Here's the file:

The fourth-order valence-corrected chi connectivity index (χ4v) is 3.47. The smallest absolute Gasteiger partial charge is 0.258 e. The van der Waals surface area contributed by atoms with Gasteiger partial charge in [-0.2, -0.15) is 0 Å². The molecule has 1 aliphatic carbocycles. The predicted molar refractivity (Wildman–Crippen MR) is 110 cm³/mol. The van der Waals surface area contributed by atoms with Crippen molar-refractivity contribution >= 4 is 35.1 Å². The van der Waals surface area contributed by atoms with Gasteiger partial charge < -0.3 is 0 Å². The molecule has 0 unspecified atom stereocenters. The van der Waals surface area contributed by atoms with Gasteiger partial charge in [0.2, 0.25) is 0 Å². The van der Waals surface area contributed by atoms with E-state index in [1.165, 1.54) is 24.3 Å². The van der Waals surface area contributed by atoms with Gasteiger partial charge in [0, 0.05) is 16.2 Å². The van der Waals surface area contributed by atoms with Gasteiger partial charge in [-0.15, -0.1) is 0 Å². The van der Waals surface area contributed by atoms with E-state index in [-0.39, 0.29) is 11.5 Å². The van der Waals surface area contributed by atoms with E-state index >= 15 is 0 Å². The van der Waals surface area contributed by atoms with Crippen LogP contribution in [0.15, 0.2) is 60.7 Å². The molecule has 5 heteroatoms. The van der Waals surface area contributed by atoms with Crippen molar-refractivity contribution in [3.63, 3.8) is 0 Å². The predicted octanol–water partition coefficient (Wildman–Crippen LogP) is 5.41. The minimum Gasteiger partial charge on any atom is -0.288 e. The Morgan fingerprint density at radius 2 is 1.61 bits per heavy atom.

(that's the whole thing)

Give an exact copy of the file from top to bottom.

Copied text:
The fourth-order valence-corrected chi connectivity index (χ4v) is 3.47. The smallest absolute Gasteiger partial charge is 0.258 e. The van der Waals surface area contributed by atoms with Gasteiger partial charge in [-0.2, -0.15) is 0 Å². The molecule has 1 aliphatic carbocycles. The predicted molar refractivity (Wildman–Crippen MR) is 110 cm³/mol. The van der Waals surface area contributed by atoms with Crippen molar-refractivity contribution >= 4 is 35.1 Å². The van der Waals surface area contributed by atoms with Gasteiger partial charge < -0.3 is 0 Å². The molecule has 0 unspecified atom stereocenters. The van der Waals surface area contributed by atoms with Gasteiger partial charge in [0.2, 0.25) is 0 Å². The van der Waals surface area contributed by atoms with E-state index in [1.165, 1.54) is 24.3 Å². The van der Waals surface area contributed by atoms with Gasteiger partial charge in [0, 0.05) is 16.2 Å². The van der Waals surface area contributed by atoms with Gasteiger partial charge in [-0.15, -0.1) is 0 Å². The van der Waals surface area contributed by atoms with E-state index in [-0.39, 0.29) is 11.5 Å². The van der Waals surface area contributed by atoms with E-state index >= 15 is 0 Å². The van der Waals surface area contributed by atoms with Crippen LogP contribution in [0.15, 0.2) is 60.7 Å². The molecule has 5 heteroatoms. The van der Waals surface area contributed by atoms with Crippen molar-refractivity contribution in [3.63, 3.8) is 0 Å². The predicted octanol–water partition coefficient (Wildman–Crippen LogP) is 5.41. The minimum Gasteiger partial charge on any atom is -0.288 e. The Morgan fingerprint density at radius 2 is 1.61 bits per heavy atom.